In the philosophy of religion, the discussion of God is often centered on the omnipotence, omniscience, omnibenevolence of God and the compatibility of those attributes with each other and the laws of nature and reason. These are the widely accepted attributes of God by both philosophers and theologians alike.
An attempt to find the source can be made by citing religious Canon. Here are some often cited examples from the Torah:
"Thus says the Lord the King of Israel, and his redeemer the Lord of hosts; I am the first, and I am the last; and beside me there is no God."
"I know that you can do every thing, and that no thought can be withheld from you."
"Ah Lord God! behold, you have made the heaven and the earth by your great power and stretched out arm, and there is nothing too hard for you:"
"Behold, I am the Lord, the God of all flesh: is there any thing too hard for me?"
I don’t think this approach is valid for many reasons. It reinforces these attributes in part, but our current conception of them is far from a direct quote from the Torah. Modern religious study has convincing evidence, and it is the widely accepted view in the professional field of Jewish studies, that the Torah as it exists today is not the revelation of God to Moses on Mount Sinai. The Documentary Hypothesis exposes that the Torah is a compilation of works by four different groups of authors: the Yahwists (J), the Elohist (E), the Deutoronomist (D), and the Priestly source (P). The earliest estimates of the time period in which the first source, the Yahwists, were writing are around 950 B.C.E. This was one thousand years after the supposed authorship of the Torah by Moses. It seems that in our philosophical study, we should be bounded by these rational and logical historical findings. Therefore, we cannot accept these attributes without first proving them. The New Testament is an even more recent human conscription, the theological developments in the later books of Jewish canon and interpretation by rabbis are all based on the Torah, which has been undermined by the Documentary Hypothesis. It seems that there aren’t any sources of valid authority behind the claims that God is necessarily omnipotent, omniscient, and omnibenevolent.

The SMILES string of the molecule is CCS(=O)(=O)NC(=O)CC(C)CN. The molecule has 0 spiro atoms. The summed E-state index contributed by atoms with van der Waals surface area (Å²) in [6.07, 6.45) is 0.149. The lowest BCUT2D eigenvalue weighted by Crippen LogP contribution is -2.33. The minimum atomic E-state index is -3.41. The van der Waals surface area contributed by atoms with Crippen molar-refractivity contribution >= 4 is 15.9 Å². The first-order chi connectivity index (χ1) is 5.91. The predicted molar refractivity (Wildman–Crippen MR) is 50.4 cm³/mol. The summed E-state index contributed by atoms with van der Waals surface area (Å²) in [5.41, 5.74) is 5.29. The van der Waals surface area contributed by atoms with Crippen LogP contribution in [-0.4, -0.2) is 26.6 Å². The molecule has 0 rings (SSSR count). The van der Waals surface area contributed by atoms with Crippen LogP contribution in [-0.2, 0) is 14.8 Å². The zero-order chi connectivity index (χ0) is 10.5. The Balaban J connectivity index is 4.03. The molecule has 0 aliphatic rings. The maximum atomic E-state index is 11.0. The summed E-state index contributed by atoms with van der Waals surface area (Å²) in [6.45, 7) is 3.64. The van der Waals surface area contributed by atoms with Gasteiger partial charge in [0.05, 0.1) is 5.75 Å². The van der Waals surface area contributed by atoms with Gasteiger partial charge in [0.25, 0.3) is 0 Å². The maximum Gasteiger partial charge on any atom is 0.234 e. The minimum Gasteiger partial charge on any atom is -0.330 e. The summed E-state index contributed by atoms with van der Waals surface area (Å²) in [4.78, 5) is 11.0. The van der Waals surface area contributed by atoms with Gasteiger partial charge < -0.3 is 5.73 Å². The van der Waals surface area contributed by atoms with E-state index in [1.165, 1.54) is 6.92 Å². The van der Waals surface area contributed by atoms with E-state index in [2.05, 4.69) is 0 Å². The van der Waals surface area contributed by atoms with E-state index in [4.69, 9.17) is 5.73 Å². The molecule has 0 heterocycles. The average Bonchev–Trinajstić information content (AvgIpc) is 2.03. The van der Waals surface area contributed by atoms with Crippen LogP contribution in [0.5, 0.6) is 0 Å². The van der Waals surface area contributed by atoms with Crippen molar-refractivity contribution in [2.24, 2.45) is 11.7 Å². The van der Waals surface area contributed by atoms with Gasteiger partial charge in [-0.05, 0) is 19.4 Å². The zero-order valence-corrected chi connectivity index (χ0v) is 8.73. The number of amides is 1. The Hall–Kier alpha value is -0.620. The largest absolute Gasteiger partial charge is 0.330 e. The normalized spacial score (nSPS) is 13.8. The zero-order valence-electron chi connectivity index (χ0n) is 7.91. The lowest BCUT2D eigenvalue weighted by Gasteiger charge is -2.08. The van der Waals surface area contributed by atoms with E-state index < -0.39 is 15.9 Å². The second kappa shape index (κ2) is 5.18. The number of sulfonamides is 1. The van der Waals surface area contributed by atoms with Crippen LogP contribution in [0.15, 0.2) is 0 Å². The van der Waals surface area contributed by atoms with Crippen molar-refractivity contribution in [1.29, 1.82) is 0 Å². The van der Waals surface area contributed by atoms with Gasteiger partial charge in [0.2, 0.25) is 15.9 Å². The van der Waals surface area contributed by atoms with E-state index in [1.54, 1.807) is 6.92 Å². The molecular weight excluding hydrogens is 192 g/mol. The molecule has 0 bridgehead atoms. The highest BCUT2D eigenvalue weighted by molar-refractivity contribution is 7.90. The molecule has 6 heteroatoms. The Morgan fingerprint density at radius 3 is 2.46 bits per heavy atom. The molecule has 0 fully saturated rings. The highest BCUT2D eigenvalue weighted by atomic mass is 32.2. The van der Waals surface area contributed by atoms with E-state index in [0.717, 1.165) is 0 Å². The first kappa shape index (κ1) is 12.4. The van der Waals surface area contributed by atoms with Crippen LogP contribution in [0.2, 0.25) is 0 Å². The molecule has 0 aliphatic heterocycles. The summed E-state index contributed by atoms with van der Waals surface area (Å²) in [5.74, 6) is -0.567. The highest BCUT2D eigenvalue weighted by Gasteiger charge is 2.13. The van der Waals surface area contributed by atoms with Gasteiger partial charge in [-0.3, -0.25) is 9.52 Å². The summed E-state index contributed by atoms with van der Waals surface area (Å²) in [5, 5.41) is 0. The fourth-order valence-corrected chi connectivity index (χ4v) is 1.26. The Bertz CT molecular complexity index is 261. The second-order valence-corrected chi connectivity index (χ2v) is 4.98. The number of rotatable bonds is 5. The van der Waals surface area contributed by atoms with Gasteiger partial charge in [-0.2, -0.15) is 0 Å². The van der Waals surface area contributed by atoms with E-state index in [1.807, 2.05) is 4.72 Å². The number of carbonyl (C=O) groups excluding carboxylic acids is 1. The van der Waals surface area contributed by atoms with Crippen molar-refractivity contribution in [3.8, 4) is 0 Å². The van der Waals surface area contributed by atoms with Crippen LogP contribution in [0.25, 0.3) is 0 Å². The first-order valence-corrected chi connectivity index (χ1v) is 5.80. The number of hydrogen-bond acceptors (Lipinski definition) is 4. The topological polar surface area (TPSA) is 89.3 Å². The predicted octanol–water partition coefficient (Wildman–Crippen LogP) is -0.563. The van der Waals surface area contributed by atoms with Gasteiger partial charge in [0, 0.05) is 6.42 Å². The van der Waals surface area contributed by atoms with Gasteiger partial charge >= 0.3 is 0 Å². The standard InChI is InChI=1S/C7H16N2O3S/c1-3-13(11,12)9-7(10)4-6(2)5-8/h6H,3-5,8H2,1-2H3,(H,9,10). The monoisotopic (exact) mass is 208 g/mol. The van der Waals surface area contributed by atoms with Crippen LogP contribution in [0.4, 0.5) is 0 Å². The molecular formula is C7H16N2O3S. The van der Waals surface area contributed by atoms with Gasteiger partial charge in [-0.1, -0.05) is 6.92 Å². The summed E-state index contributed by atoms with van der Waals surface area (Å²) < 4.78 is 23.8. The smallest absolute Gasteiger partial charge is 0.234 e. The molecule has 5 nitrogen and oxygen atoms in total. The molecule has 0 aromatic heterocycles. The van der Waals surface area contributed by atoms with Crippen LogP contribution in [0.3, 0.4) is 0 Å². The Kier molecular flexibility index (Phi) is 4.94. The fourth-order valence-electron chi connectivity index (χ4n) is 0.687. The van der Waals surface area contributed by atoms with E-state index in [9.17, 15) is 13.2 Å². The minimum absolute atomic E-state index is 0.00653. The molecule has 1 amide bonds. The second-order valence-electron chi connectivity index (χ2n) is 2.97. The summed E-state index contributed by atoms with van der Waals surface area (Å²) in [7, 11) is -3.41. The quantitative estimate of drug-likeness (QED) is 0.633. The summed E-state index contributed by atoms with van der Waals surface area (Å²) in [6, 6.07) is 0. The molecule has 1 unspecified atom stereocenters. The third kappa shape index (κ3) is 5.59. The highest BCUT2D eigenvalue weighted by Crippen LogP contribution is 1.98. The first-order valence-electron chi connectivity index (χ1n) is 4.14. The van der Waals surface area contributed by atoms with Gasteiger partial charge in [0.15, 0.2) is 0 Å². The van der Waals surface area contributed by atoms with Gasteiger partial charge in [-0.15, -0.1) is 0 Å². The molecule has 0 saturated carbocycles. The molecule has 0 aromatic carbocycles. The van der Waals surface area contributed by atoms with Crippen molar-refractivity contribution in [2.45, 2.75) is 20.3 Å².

My opinion is that these are human ideas that have developed and become entrenched in the discussion that need to be uprooted. One explanation as to how these attributes became the norm is that they were an attempt to explain in understandable or general terms the unfathomable power and perfection of God. These attributes are what I consider to be infinite attributes, meaning that it would be impossible to go any further than these in regards to what they pertain to. This is the same concept as infinity, in that there is no such thing as infinity plus one. There is no greater power, conscience, or benevolence that is greater than these attributes of omnipotence, omniscience, omnibenevolence. It seems that a human conception of perfection would be tied to these infinite attributes. In reality, we can prove that these attributes are contrary to each other and the world as we experience it, so they are not in reality the components of perfection. The incapability of people to conceptualize the attributes of God does not necessarily mean that those attributes must be boundless or infinite.
I think that beginning philosophical discussion with these attributes of God as assumptions bears the risk that the entire discussion may be based on a false claim. However, I’m not sure where the discussion should begin. A possibility is to begin with the attempt to logically prove that these attributes must belong to God to show that the assumptions on which further discussions are based are correct. Any discussion or conclusions based on invalid assumptions are fruit from a poisonous tree.